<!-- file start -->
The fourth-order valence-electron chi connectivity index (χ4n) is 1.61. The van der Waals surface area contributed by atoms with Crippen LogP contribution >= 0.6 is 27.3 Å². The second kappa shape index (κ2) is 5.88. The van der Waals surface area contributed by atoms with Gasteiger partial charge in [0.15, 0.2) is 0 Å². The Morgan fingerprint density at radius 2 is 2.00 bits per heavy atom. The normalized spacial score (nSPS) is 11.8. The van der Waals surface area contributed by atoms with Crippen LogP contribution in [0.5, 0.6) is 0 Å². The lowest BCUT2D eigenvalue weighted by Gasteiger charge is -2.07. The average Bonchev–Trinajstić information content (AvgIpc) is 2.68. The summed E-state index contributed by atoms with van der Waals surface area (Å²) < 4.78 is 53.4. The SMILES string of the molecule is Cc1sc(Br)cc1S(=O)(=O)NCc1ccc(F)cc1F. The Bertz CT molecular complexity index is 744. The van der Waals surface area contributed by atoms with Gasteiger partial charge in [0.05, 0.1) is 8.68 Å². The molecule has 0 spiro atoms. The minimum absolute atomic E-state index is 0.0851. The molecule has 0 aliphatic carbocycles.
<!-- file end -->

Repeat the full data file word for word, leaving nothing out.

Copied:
The fourth-order valence-electron chi connectivity index (χ4n) is 1.61. The van der Waals surface area contributed by atoms with Crippen LogP contribution >= 0.6 is 27.3 Å². The second kappa shape index (κ2) is 5.88. The van der Waals surface area contributed by atoms with Gasteiger partial charge in [0.15, 0.2) is 0 Å². The Morgan fingerprint density at radius 2 is 2.00 bits per heavy atom. The normalized spacial score (nSPS) is 11.8. The van der Waals surface area contributed by atoms with Crippen LogP contribution in [0.5, 0.6) is 0 Å². The lowest BCUT2D eigenvalue weighted by Gasteiger charge is -2.07. The average Bonchev–Trinajstić information content (AvgIpc) is 2.68. The summed E-state index contributed by atoms with van der Waals surface area (Å²) < 4.78 is 53.4. The SMILES string of the molecule is Cc1sc(Br)cc1S(=O)(=O)NCc1ccc(F)cc1F. The Bertz CT molecular complexity index is 744. The van der Waals surface area contributed by atoms with Gasteiger partial charge in [0.05, 0.1) is 8.68 Å². The molecule has 0 spiro atoms. The minimum absolute atomic E-state index is 0.0851. The molecule has 0 aliphatic carbocycles.